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Hearsay is testimony of a witness as to an out-of-court statement made by a different person that is being introduced for the truth of the matter asserted. The person who made the out-of-court statement is called the “declarant.” Under the rules of evidence of the federal system and of all states, hearsay is excluded from most court proceedings. It is, however, often allowed in other matters, such as a proceeding seeking a search warrant.

The federal rules of evidence list well over a dozen exceptions to the hearsay rule. Generally, these exceptions allow hearsay when there are indications from the circumstances that the declarant’s statement is reliable or where the statement is recorded in official books and records in a manner that makes them unlikely to be fabrications.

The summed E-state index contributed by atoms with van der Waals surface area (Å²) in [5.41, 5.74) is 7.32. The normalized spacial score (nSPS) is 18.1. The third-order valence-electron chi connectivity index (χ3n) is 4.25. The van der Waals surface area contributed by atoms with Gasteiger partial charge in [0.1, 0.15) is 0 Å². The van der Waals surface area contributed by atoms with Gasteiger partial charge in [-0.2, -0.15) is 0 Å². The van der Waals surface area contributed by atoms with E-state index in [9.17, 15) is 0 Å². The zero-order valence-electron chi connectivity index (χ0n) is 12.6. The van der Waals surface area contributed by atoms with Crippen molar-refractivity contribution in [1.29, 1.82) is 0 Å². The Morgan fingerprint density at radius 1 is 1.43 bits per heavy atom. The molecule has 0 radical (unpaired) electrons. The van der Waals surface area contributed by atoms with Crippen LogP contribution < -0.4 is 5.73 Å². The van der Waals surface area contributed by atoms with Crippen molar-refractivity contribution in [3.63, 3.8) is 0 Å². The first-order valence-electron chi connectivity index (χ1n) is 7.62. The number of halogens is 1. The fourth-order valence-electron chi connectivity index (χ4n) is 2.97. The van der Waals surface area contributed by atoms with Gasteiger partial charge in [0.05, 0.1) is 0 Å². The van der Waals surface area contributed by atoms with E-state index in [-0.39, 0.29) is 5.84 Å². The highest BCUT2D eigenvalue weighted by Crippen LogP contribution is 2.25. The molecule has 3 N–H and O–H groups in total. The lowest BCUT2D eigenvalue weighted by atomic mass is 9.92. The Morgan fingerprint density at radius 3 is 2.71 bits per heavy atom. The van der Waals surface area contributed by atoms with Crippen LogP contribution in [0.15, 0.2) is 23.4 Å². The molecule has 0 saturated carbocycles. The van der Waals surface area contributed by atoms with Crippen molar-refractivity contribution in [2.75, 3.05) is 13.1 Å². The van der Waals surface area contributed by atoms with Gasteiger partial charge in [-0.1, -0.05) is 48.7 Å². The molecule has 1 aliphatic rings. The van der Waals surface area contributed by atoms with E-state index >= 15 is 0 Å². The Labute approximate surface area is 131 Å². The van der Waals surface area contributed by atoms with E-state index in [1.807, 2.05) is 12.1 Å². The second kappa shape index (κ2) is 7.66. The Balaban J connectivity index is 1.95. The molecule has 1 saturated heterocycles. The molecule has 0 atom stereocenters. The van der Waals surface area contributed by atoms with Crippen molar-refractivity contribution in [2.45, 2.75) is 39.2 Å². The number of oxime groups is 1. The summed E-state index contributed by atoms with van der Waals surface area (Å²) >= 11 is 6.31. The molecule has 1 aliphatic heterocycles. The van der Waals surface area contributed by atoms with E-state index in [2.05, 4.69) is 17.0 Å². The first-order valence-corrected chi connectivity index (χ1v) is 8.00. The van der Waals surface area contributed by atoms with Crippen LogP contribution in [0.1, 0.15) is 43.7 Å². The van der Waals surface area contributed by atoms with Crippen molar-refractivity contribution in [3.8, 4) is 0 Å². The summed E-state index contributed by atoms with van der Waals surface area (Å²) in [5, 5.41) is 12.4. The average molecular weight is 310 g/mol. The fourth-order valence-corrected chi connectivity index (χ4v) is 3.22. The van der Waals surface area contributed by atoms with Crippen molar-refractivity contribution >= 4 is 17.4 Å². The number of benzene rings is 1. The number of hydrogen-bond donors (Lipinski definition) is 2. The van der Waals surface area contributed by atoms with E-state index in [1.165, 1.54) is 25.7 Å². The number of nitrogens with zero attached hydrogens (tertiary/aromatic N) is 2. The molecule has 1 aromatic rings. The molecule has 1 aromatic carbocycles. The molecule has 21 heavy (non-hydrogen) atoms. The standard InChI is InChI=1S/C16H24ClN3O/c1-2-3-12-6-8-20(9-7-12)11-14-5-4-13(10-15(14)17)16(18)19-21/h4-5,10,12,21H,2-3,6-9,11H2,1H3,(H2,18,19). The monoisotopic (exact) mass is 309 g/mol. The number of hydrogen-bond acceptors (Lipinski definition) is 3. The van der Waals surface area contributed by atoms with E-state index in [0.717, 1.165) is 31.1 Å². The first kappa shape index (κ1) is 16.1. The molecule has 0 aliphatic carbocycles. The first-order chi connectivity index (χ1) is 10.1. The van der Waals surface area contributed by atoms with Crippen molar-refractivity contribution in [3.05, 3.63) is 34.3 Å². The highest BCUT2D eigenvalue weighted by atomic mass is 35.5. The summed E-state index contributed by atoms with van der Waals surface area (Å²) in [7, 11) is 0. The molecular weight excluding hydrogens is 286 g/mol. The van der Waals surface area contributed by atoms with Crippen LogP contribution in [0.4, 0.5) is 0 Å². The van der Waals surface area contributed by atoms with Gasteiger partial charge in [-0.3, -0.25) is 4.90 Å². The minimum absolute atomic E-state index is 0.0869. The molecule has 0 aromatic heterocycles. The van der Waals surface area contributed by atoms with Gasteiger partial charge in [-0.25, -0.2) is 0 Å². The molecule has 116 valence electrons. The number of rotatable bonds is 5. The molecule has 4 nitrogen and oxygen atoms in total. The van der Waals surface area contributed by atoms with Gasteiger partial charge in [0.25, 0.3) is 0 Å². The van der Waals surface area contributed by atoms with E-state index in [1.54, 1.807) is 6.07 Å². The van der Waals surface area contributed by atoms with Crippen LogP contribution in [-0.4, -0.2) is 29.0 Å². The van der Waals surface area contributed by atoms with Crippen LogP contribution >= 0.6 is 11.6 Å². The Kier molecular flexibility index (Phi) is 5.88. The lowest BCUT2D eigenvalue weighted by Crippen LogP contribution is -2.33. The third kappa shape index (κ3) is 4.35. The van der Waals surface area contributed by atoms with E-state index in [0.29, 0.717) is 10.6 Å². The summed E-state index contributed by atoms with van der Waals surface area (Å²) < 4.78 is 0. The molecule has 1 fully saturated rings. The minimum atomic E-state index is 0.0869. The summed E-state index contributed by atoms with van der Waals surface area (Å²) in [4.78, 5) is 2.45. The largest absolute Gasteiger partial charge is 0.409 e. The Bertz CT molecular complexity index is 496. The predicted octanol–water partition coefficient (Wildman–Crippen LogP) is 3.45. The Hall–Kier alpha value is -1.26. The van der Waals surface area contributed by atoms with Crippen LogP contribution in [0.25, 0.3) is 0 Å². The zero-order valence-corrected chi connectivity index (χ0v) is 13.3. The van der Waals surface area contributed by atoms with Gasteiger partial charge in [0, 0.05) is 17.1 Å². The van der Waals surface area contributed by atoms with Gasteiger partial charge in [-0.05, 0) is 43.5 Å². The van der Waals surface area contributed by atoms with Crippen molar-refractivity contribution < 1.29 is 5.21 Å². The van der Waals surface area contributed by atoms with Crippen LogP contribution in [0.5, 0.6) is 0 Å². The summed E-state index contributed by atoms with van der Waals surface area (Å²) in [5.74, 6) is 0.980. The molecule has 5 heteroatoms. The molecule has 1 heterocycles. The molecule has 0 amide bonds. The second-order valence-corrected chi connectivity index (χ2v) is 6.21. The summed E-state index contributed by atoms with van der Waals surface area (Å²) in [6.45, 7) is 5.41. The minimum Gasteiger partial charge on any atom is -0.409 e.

In criminal cases, hearsay testimony against the defendant may violate the defendant’s right to “confront” his accuser under the sixth amendment to the Constitution since the declarant’s statements are being used against the defendant without the defendant being afforded the opportunity to confront and cross-examine the declarant.